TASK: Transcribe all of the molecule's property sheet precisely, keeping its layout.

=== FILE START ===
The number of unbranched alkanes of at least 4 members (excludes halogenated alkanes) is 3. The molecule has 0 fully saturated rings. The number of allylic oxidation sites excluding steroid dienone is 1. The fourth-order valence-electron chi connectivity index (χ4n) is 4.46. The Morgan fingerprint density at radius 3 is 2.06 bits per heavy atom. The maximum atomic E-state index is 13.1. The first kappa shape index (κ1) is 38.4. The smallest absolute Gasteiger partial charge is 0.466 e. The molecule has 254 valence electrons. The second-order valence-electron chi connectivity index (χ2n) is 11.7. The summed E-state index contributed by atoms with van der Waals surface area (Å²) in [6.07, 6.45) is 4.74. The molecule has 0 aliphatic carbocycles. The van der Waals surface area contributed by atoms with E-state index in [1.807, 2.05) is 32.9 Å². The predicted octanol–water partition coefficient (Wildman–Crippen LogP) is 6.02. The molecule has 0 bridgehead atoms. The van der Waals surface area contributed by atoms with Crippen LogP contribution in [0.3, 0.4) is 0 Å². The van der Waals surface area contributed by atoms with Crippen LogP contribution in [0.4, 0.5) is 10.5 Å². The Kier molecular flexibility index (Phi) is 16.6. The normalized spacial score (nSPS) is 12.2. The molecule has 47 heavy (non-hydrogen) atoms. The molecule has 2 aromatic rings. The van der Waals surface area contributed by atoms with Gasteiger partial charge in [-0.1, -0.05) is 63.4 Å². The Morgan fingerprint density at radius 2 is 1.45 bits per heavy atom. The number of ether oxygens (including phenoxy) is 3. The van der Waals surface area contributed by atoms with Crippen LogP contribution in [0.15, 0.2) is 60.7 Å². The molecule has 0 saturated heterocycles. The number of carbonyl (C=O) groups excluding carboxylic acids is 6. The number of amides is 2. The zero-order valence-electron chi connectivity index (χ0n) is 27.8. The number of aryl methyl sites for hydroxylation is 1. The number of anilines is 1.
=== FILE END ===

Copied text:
The number of unbranched alkanes of at least 4 members (excludes halogenated alkanes) is 3. The molecule has 0 fully saturated rings. The number of allylic oxidation sites excluding steroid dienone is 1. The fourth-order valence-electron chi connectivity index (χ4n) is 4.46. The Morgan fingerprint density at radius 3 is 2.06 bits per heavy atom. The maximum atomic E-state index is 13.1. The first kappa shape index (κ1) is 38.4. The smallest absolute Gasteiger partial charge is 0.466 e. The molecule has 254 valence electrons. The second-order valence-electron chi connectivity index (χ2n) is 11.7. The summed E-state index contributed by atoms with van der Waals surface area (Å²) in [6.07, 6.45) is 4.74. The molecule has 0 aliphatic carbocycles. The van der Waals surface area contributed by atoms with E-state index in [1.807, 2.05) is 32.9 Å². The predicted octanol–water partition coefficient (Wildman–Crippen LogP) is 6.02. The molecule has 0 bridgehead atoms. The van der Waals surface area contributed by atoms with Crippen LogP contribution in [0.3, 0.4) is 0 Å². The van der Waals surface area contributed by atoms with Crippen LogP contribution in [0.4, 0.5) is 10.5 Å². The Kier molecular flexibility index (Phi) is 16.6. The normalized spacial score (nSPS) is 12.2. The molecule has 47 heavy (non-hydrogen) atoms. The molecule has 2 aromatic rings. The van der Waals surface area contributed by atoms with Gasteiger partial charge in [-0.1, -0.05) is 63.4 Å². The Morgan fingerprint density at radius 2 is 1.45 bits per heavy atom. The number of ether oxygens (including phenoxy) is 3. The van der Waals surface area contributed by atoms with Crippen LogP contribution in [0.15, 0.2) is 60.7 Å². The molecule has 0 saturated heterocycles. The number of carbonyl (C=O) groups excluding carboxylic acids is 6. The number of amides is 2. The zero-order valence-electron chi connectivity index (χ0n) is 27.8. The number of aryl methyl sites for hydroxylation is 1. The number of anilines is 1.